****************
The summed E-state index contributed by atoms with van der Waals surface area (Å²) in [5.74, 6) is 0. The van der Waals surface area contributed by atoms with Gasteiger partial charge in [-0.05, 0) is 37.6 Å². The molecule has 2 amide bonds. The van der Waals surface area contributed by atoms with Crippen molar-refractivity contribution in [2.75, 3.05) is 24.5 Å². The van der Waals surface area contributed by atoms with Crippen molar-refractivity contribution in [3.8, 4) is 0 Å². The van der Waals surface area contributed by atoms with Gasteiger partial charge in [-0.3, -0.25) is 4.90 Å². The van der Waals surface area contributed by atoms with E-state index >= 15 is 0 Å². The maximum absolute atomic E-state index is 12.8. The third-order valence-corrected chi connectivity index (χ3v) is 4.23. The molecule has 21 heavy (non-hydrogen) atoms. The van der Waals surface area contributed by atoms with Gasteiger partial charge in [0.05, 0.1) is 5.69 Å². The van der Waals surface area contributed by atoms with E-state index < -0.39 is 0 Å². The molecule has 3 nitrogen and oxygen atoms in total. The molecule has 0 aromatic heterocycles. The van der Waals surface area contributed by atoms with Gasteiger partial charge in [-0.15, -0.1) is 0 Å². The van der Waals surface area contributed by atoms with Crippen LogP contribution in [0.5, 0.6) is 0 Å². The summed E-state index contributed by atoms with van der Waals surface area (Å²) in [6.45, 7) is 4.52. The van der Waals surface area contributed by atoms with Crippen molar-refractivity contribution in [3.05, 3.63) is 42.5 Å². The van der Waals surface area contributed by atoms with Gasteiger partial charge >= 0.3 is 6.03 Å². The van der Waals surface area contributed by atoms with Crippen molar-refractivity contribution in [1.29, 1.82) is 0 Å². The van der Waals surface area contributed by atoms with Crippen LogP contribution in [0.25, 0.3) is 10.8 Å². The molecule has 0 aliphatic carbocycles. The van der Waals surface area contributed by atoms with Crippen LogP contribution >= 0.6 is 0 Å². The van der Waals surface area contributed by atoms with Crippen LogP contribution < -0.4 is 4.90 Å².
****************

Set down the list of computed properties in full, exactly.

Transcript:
The summed E-state index contributed by atoms with van der Waals surface area (Å²) in [5.74, 6) is 0. The van der Waals surface area contributed by atoms with Gasteiger partial charge in [-0.05, 0) is 37.6 Å². The molecule has 2 amide bonds. The van der Waals surface area contributed by atoms with Crippen molar-refractivity contribution in [2.75, 3.05) is 24.5 Å². The van der Waals surface area contributed by atoms with Crippen molar-refractivity contribution in [3.8, 4) is 0 Å². The van der Waals surface area contributed by atoms with Gasteiger partial charge in [-0.3, -0.25) is 4.90 Å². The van der Waals surface area contributed by atoms with E-state index >= 15 is 0 Å². The maximum absolute atomic E-state index is 12.8. The third-order valence-corrected chi connectivity index (χ3v) is 4.23. The molecule has 21 heavy (non-hydrogen) atoms. The van der Waals surface area contributed by atoms with Gasteiger partial charge in [0.05, 0.1) is 5.69 Å². The van der Waals surface area contributed by atoms with E-state index < -0.39 is 0 Å². The molecule has 3 nitrogen and oxygen atoms in total. The molecule has 0 aromatic heterocycles. The van der Waals surface area contributed by atoms with Gasteiger partial charge in [-0.15, -0.1) is 0 Å². The van der Waals surface area contributed by atoms with Crippen LogP contribution in [0.5, 0.6) is 0 Å². The summed E-state index contributed by atoms with van der Waals surface area (Å²) in [6.45, 7) is 4.52. The van der Waals surface area contributed by atoms with Crippen molar-refractivity contribution in [3.05, 3.63) is 42.5 Å². The van der Waals surface area contributed by atoms with Gasteiger partial charge >= 0.3 is 6.03 Å². The van der Waals surface area contributed by atoms with Crippen molar-refractivity contribution in [1.29, 1.82) is 0 Å². The van der Waals surface area contributed by atoms with Crippen LogP contribution in [0.25, 0.3) is 10.8 Å². The molecule has 0 aliphatic carbocycles. The van der Waals surface area contributed by atoms with Crippen LogP contribution >= 0.6 is 0 Å². The van der Waals surface area contributed by atoms with Crippen LogP contribution < -0.4 is 4.90 Å².